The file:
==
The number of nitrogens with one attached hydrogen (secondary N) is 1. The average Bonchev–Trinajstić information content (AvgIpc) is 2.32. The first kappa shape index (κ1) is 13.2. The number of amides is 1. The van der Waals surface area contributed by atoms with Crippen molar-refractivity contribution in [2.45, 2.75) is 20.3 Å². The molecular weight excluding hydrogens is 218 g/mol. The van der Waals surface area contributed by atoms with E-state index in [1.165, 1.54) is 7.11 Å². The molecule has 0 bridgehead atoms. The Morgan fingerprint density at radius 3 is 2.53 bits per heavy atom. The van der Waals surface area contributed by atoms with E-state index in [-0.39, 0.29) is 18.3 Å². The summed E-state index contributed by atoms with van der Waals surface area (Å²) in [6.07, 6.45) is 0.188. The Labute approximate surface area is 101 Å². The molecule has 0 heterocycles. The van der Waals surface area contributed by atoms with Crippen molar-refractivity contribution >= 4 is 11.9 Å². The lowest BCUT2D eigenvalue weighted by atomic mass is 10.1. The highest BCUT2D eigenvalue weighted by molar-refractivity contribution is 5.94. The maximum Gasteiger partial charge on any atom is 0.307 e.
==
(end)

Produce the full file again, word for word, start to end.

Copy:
The number of nitrogens with one attached hydrogen (secondary N) is 1. The average Bonchev–Trinajstić information content (AvgIpc) is 2.32. The first kappa shape index (κ1) is 13.2. The number of amides is 1. The van der Waals surface area contributed by atoms with Crippen molar-refractivity contribution in [2.45, 2.75) is 20.3 Å². The molecular weight excluding hydrogens is 218 g/mol. The van der Waals surface area contributed by atoms with E-state index in [1.165, 1.54) is 7.11 Å². The molecule has 0 bridgehead atoms. The Morgan fingerprint density at radius 3 is 2.53 bits per heavy atom. The van der Waals surface area contributed by atoms with E-state index in [-0.39, 0.29) is 18.3 Å². The summed E-state index contributed by atoms with van der Waals surface area (Å²) in [6.07, 6.45) is 0.188. The Labute approximate surface area is 101 Å². The molecule has 0 heterocycles. The van der Waals surface area contributed by atoms with Crippen molar-refractivity contribution >= 4 is 11.9 Å². The lowest BCUT2D eigenvalue weighted by atomic mass is 10.1. The highest BCUT2D eigenvalue weighted by molar-refractivity contribution is 5.94. The maximum Gasteiger partial charge on any atom is 0.307 e.